getting chef-y with it

I’m pretty sure I’ve heard the same sentence from my clients thousands of times (but whose counting…). I know I “should” eat healthier/cook more/include more balanced meals BUT…*include various answers here*. And I get it, there are any number of reasons why changing eating habits can be challenging. So in the next couple of posts we will address the most common reasons I hear why people find it such a challenge to move toward

Reason Number One- “Cooking New Foods is Intimidating”

I’m sure this sentiment resonates with a lot of people. And let me be clear, I have NO (read N-O) issues with keeping meal choices consistent or having a weekly rotation, especially if you’re someone who doesn’t necessarily love to cook. I’ve basically eaten the same couple of things for breakfast everyday for as long as I can remember because why think more than you have to in the morning?
Even those of us who spend a lot of time in the kitchen tend to have pretty regular repeats when it comes to meal choices (Im pretty sure there are recipes I make so often that I could make them with my eyes closed). But sometimes it’s nice to try something new. The salmon recipe pictured was something I’ve never tried before and I’ll probably make it again and again (had over to the recipe section for the recipe to Sushi-style salmon).
I find too many people have been burned (no pun intended) by slaving over a new recipe only to have their whole family call for take out.

I think the biggest mistake people make when trying to incorporate new recipes or foods into their family’s repertoire is the most common mistake people make when undertaking any new health goal, and that’s trying to change everything at once. Do this and you’re pretty much setting yourself up for failure. Most people like consistency, so as a rule of thumb when changing up the diner routine, remember to keep one of these three things consistent

1. The original food item: If your family likes chicken start with that and find a method of cooking you’ve never tried before, a new sauce or even something new to pair it with (think Brussel sprouts instead of salad or faro instead of rice). It can be easier to try something that tastes different when you recognize the original item.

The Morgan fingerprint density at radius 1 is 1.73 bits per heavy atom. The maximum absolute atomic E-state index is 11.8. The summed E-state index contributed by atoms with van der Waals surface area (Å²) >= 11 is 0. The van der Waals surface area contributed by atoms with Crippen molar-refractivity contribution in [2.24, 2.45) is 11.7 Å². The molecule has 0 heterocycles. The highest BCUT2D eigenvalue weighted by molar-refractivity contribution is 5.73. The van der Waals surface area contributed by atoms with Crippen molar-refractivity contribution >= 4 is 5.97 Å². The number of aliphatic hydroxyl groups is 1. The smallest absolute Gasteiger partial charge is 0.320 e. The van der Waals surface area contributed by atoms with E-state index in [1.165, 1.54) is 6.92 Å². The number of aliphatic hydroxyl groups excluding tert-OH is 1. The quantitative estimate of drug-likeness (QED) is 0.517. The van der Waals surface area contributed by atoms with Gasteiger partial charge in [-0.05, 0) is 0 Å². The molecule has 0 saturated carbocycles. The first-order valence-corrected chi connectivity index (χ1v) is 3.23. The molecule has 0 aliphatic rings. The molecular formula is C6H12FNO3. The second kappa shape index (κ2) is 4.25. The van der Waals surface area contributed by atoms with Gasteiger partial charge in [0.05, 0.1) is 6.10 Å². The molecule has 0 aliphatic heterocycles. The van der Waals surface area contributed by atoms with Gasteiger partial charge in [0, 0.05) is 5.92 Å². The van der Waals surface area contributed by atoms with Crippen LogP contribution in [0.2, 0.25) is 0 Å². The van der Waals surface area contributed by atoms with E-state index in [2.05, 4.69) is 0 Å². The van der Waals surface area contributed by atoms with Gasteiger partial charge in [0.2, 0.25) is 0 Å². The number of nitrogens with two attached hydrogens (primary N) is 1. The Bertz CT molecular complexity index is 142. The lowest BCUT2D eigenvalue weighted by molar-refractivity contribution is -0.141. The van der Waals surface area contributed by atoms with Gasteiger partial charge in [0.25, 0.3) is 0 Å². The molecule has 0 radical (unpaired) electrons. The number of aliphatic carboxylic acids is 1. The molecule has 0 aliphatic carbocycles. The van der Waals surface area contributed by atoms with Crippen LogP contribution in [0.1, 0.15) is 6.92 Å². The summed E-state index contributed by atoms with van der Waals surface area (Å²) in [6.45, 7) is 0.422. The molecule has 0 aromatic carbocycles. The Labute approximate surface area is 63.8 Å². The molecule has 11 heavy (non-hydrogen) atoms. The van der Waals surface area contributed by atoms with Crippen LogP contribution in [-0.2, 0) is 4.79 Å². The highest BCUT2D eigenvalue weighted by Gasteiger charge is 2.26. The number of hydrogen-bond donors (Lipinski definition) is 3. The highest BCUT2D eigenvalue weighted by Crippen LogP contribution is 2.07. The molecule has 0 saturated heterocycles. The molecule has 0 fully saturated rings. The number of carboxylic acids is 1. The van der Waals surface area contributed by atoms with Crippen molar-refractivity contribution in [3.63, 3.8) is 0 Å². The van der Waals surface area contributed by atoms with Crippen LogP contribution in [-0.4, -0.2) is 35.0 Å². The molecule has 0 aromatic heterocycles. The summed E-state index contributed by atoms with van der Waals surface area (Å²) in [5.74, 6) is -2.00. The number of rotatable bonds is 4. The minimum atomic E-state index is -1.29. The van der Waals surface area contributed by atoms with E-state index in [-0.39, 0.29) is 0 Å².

2. The cooking method: If barbecue is a staple in your house try subbing fish instead of meat, or try vegetarian tacos instead of meat filled. Instead of a roast chicken try a turkey breast or thigh. If your kids LOVE French fries try making baked French Fries out of other root vegetables (carrots, parsnips, turnip etc).

3. ALL OTHER DINNERS: Trying something new doesn’t have to- any shouldn’t- happen every night of the week. On a night where the whole family is racing between ballet and baseball, and one spouse works late…..probably not the best time to be trying out a new recipe. Pick 1-2 nights, possibly on the weekend, where there is time to read over and troubleshoot a new recipe, and where you have time to start well in advance of the “what’s for dinner” question. Talk about the recipes before with your family, and how everyone is going to be trying something new. That way no one is surprised when they sit down at the dinner table. Best of all is to pick a time where all family members are home and can participate in the cooking. A great way to get kids excited about a new recipe is to have them participate in making it!
Making it a family affair means even if the recipe gets placed in the “never making it again” pile, you’ve had some family time along the way!